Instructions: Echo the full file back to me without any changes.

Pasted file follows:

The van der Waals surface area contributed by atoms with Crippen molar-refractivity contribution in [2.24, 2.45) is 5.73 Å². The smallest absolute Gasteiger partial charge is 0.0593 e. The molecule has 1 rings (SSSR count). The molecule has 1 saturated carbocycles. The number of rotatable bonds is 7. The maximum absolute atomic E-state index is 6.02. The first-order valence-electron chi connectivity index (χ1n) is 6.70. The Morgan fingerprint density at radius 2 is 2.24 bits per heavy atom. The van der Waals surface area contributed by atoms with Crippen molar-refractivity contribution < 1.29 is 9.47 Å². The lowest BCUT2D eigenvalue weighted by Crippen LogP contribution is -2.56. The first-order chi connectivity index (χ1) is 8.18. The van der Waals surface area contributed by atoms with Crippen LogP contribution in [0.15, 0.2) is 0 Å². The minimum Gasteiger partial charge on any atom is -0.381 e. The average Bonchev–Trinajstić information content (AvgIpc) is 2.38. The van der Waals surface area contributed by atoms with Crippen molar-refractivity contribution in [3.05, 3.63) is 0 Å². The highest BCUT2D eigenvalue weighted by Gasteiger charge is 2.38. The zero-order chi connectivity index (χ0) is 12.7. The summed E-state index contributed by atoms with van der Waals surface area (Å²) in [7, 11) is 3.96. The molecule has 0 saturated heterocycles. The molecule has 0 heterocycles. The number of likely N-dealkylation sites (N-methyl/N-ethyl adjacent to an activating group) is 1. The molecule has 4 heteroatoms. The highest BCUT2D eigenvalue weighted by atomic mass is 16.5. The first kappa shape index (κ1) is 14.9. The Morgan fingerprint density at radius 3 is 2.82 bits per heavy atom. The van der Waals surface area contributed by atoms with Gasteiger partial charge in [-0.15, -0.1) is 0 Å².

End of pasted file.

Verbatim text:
The van der Waals surface area contributed by atoms with Crippen molar-refractivity contribution in [2.24, 2.45) is 5.73 Å². The smallest absolute Gasteiger partial charge is 0.0593 e. The molecule has 1 rings (SSSR count). The molecule has 1 saturated carbocycles. The number of rotatable bonds is 7. The maximum absolute atomic E-state index is 6.02. The first-order valence-electron chi connectivity index (χ1n) is 6.70. The Morgan fingerprint density at radius 2 is 2.24 bits per heavy atom. The van der Waals surface area contributed by atoms with Crippen molar-refractivity contribution < 1.29 is 9.47 Å². The lowest BCUT2D eigenvalue weighted by Crippen LogP contribution is -2.56. The first-order chi connectivity index (χ1) is 8.18. The van der Waals surface area contributed by atoms with Crippen LogP contribution in [0.15, 0.2) is 0 Å². The minimum Gasteiger partial charge on any atom is -0.381 e. The average Bonchev–Trinajstić information content (AvgIpc) is 2.38. The van der Waals surface area contributed by atoms with Crippen molar-refractivity contribution in [3.05, 3.63) is 0 Å². The highest BCUT2D eigenvalue weighted by Gasteiger charge is 2.38. The zero-order chi connectivity index (χ0) is 12.7. The summed E-state index contributed by atoms with van der Waals surface area (Å²) in [7, 11) is 3.96. The molecule has 0 saturated heterocycles. The molecule has 0 heterocycles. The number of likely N-dealkylation sites (N-methyl/N-ethyl adjacent to an activating group) is 1. The molecule has 4 heteroatoms. The highest BCUT2D eigenvalue weighted by atomic mass is 16.5. The first kappa shape index (κ1) is 14.9. The Morgan fingerprint density at radius 3 is 2.82 bits per heavy atom. The van der Waals surface area contributed by atoms with Gasteiger partial charge in [-0.15, -0.1) is 0 Å².